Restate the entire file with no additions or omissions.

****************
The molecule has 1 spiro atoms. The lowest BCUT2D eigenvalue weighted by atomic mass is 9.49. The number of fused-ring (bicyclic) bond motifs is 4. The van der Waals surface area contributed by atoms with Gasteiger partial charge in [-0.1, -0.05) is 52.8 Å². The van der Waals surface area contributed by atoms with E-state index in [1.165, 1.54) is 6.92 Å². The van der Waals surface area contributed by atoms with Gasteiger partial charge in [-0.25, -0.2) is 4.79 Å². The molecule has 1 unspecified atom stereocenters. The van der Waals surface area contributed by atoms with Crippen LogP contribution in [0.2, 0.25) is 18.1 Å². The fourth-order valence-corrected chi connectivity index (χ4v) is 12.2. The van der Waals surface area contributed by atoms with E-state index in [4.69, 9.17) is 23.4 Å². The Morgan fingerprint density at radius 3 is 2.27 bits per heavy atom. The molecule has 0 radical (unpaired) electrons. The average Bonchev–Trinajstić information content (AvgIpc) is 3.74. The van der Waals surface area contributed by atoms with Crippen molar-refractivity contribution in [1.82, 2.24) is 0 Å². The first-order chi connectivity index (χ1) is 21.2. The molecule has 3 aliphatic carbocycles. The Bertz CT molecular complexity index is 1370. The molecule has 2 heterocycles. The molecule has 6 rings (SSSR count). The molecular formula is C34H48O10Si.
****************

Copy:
The molecule has 1 spiro atoms. The lowest BCUT2D eigenvalue weighted by atomic mass is 9.49. The number of fused-ring (bicyclic) bond motifs is 4. The van der Waals surface area contributed by atoms with Gasteiger partial charge in [-0.1, -0.05) is 52.8 Å². The van der Waals surface area contributed by atoms with E-state index in [1.165, 1.54) is 6.92 Å². The van der Waals surface area contributed by atoms with Gasteiger partial charge in [-0.25, -0.2) is 4.79 Å². The molecule has 1 unspecified atom stereocenters. The van der Waals surface area contributed by atoms with Crippen LogP contribution in [0.2, 0.25) is 18.1 Å². The fourth-order valence-corrected chi connectivity index (χ4v) is 12.2. The van der Waals surface area contributed by atoms with E-state index in [4.69, 9.17) is 23.4 Å². The Morgan fingerprint density at radius 3 is 2.27 bits per heavy atom. The molecule has 0 radical (unpaired) electrons. The average Bonchev–Trinajstić information content (AvgIpc) is 3.74. The van der Waals surface area contributed by atoms with Crippen molar-refractivity contribution in [1.82, 2.24) is 0 Å². The first-order chi connectivity index (χ1) is 21.2. The molecule has 3 aliphatic carbocycles. The Bertz CT molecular complexity index is 1370. The molecule has 2 heterocycles. The molecule has 6 rings (SSSR count). The molecular formula is C34H48O10Si.